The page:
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Film festival grapples with provocative global health issues

King Corn, a 2007 documentary about government intervention in the corn industry and its impact on the fast food industry, is one of seven films that will show during UTSC's International Health Film Series and Expo.

Ken Tong (HBA, 1997) has witnessed first-hand the devastation that HIV/AIDS has wreaked on under-developed countries.

As part of Médecins Sans Frontières / Doctors Without Borders (MSF), the UTSC alumnus worked in South Africa from 2010-12, bringing global attention to the plight of those suffering from HIV/AIDS and other communicable diseases and advocating for international intervention.

Tong will share his experiences at the screening of Fire in the Blood – one of seven films being shown at the inaugural University of Toronto Scarborough’s International Health Film Series and Expo. Organized by students and faculty in UTSC’s Health Studies Program, the event runs for seven nights throughout the month of March.

The 2013 documentary Fire in the Blood, narrated by Academy-award winner William Hurt, tells the story of how western governments and pharmaceutical firms blocked access to low-cost AIDS medication in Africa, Asia and other parts of the world until public pressure forced change.

Fire in the Blood is an important film because it marks a critical moment when society and political will turned the direction of HIV treatment in South Africa,” says Tong, a graduate of UTSC’s co-op program in International Development Studies. “In many ways, this mobilization of NGOs, industry, political will and most importantly, civil society became a flagship for HIV intervention in low-resource areas around the world.”

The Film Festival is open to the public and admission is free, thanks to funding from UTSC’s Student’s 50th Fund, a granting program launched during the campus’ semicentennial designed to promote projects that provide students with exceptional experiences of learning, discovery and citizenship.

Each night will feature a different documentary or movie that will be presented by UTSC professors and guest experts from their respective fields. Prior to each film, viewers can attend an exposition on the topic that will feature such activities as interactive media stations, exhibits of students’ coursework, and topical literature (for free or for sale).

The topics are timely and provocative: HIV/AIDS, homelessness, Alzheimer’s, eugenics, food security, revolutionary medicine and access to life-saving drugs.

Dr. Suzanne Sicchia, a lecturer in the Health Studies program, says a key reason for launching this annual public education event is to engage the community in a critical dialogue – through the highly accessible and popular medium of film – about social, health and societal issues that affect us all.

“It is an entry point into a deeper conversation about health issues,” says Sicchia. “We want to interact with the community in an impactful way.”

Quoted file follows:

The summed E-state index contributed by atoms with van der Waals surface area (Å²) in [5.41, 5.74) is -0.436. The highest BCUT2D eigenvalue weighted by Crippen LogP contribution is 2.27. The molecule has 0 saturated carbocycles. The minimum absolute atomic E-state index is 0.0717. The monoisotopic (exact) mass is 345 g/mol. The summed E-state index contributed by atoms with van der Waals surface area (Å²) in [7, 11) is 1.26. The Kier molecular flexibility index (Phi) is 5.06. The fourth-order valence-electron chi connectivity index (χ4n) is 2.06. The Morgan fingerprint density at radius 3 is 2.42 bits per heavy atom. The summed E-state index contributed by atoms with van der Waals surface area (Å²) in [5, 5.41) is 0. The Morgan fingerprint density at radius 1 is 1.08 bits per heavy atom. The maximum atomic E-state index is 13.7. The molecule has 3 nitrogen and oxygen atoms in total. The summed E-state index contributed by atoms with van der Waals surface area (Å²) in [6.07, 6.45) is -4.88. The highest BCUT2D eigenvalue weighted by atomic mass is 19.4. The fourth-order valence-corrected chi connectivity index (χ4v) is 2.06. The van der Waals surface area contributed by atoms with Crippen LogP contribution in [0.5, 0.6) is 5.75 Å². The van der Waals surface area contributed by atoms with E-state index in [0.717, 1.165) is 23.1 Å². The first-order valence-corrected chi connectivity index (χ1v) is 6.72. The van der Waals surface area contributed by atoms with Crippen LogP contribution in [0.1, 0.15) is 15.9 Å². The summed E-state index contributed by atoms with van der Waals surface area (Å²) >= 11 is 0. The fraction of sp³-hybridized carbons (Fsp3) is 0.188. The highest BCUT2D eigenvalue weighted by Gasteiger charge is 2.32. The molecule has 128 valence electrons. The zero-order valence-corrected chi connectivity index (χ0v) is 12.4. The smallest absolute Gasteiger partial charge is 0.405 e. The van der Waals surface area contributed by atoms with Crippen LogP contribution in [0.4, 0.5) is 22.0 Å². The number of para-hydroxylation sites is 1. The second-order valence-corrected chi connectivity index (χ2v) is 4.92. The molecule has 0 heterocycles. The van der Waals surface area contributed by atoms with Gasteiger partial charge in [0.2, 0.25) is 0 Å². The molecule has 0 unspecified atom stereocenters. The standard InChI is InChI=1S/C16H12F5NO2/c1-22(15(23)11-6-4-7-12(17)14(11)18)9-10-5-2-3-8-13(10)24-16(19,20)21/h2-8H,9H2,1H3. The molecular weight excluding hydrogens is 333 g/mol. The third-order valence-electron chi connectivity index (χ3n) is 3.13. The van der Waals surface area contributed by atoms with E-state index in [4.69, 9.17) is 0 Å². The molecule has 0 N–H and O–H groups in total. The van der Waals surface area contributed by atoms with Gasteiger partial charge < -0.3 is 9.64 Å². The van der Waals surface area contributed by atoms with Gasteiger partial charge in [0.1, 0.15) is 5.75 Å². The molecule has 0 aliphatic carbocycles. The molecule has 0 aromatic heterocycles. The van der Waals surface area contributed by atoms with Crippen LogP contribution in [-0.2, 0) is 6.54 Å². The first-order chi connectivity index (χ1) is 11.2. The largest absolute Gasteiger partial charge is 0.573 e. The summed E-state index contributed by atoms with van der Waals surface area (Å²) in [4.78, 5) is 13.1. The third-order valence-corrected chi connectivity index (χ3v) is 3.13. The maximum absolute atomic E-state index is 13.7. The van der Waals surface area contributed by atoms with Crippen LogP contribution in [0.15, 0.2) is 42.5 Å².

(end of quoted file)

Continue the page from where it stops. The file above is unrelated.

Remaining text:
Fourth-year student Rashi Gupta became involved in the Festival in his capacity as president of the Anthropology and Health Studies Student Association. He sees the festival as a perfect way to encourage students to think critically about broad societal issues that affect people around the world.

“I adore movies and the power they have to deliver an important and transcendent message, and I felt that the documentaries and films that would be shown during the month of March would resonate with students,” says Gupta, who is completing a double major in Anthropology and Health Studies. “The films will deliver messages around international development, political science, global health and education that we do not even learn about in classrooms.”

Kira Paisley, 21, a third-year International Development Studies student who also helped organize the event, likes the fact that the Festival is multi-disciplinary, bringing a number of different academic departments together around a common theme – “demonstrating that everything really is a health issue.”

Tong grew up during the AIDS crisis and has experienced the human impact of the pandemic.  He was eager to pass along his experiences in South Africa and to start a conversation amongst students and the community about global health issues.

“I feel that people should watch it to be reminded that what happens in this world is up to us; the bad and the good and everything in between. There are fundamental human experiences which transcend time, place, and culture, which we can all relate to, and one of these is our health.”

In addition to Fire in the Blood, the festival will also feature:

Revolutionary Medicine – a 2014 documentary about a remote town in Honduras that built its own hospital.

How to Survive a Plague – a 2012 documentary about how AIDS activists became instrumental in the early fight against HIV/AIDS in the United States. 

You’re Looking at Me Like I Live Here and I Don’t – a 2010 documentary about a woman living with Alzheimer’s. 

Give Me a Shot of Anythinga 2011 documentary about the homeless in Boston and a team of doctors who care for them. 

King Corn – a 2007 documentary about government intervention in the corn industry and its impact on production and use of corn products in the North American fast food industry. 

Gattaca – a 1997 feature film starring Uma Thurman and Ethan Hawke that explores the issue of genetic engineering.

Click here for more information about the Film Festival and Expo.

© University of Toronto Scarborough